"Cosmos: Possible Worlds," the highly anticipated next season of the groundbreaking science TV series, is shaping up to be something special.

The upcoming season, which is set to premiere in the spring of 2019, will continue the show's legacy exploring the marvels of our expanding universe. In a new trailer, released Saturday (July 21), astrophysicist and popular science communicator Neil deGrasse Tyson makes a triumphant return as the show's host.

In the trailer, Tyson drops a few hints about what the new season might entail. "We inhabit the cosmos of undiscovered dimensions and paradoxical realities," Tyson says in the video as he appears to replicate, simultaneously eating a slice of pizza, reading a book and dancing. "We live on one level of perception, but there are others."

In the video, Tyson suggests that the new season might explore the search for extraterrestrial life. "We search the heavens for signs of intelligent life. But what would we do if we found it? Are we ready for first contact?" he says.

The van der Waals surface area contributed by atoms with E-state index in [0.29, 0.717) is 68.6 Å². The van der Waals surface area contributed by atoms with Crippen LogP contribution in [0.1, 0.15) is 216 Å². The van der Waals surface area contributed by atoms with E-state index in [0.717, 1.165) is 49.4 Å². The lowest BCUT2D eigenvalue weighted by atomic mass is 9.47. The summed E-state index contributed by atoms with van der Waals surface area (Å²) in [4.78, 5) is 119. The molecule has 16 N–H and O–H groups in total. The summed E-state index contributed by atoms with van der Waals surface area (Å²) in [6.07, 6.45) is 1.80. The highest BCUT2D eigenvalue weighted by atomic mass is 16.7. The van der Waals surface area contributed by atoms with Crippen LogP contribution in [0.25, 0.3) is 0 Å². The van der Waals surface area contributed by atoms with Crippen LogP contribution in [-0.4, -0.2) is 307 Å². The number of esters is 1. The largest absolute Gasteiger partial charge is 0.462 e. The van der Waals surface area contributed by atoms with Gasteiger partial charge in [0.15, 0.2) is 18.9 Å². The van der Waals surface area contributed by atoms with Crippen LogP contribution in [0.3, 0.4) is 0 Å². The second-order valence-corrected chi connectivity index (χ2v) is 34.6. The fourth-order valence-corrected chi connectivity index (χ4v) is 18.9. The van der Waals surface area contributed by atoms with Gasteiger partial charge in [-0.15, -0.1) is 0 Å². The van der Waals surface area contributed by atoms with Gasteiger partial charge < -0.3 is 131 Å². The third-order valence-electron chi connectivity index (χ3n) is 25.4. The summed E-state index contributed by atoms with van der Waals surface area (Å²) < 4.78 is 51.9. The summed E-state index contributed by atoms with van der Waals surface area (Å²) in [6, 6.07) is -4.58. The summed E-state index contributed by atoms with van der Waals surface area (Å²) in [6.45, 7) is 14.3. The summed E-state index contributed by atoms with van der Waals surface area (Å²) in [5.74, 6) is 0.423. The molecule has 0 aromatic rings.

The trailer promises that the new season will entail "new voyages to never-before-seen worlds" and the exploration of "new realms of the imagination." And, if this season is anything like the first, viewers are sure to be completely captivated by our universe and the way Tyson makes even complex scientific topics exciting and accessible.

"Cosmos: A Spacetime Odyssey," the show's previous season, was created as a follow-up to "Cosmos: A Personal Voyage," a 1980 TV series co-created and hosted by legendary astronomer and science communicator Carl Sagan. Sagan's unique legacy of making the universe personal continues on through Tyson in this series.

"The heart of our show is this nucleus of hope," Ann Druyan, creator, writer, executive producer and director of the show — and Sagan's widow — says in the video about the new season.

To sum up the upcoming season, "Things are about to get epic," Tyson says in the trailer.

Email Chelsea Gohd at cgohd@space.com or follow her @chelsea_gohd. Follow us @Spacedotcom, Facebook and Google+. Original article on Space.com.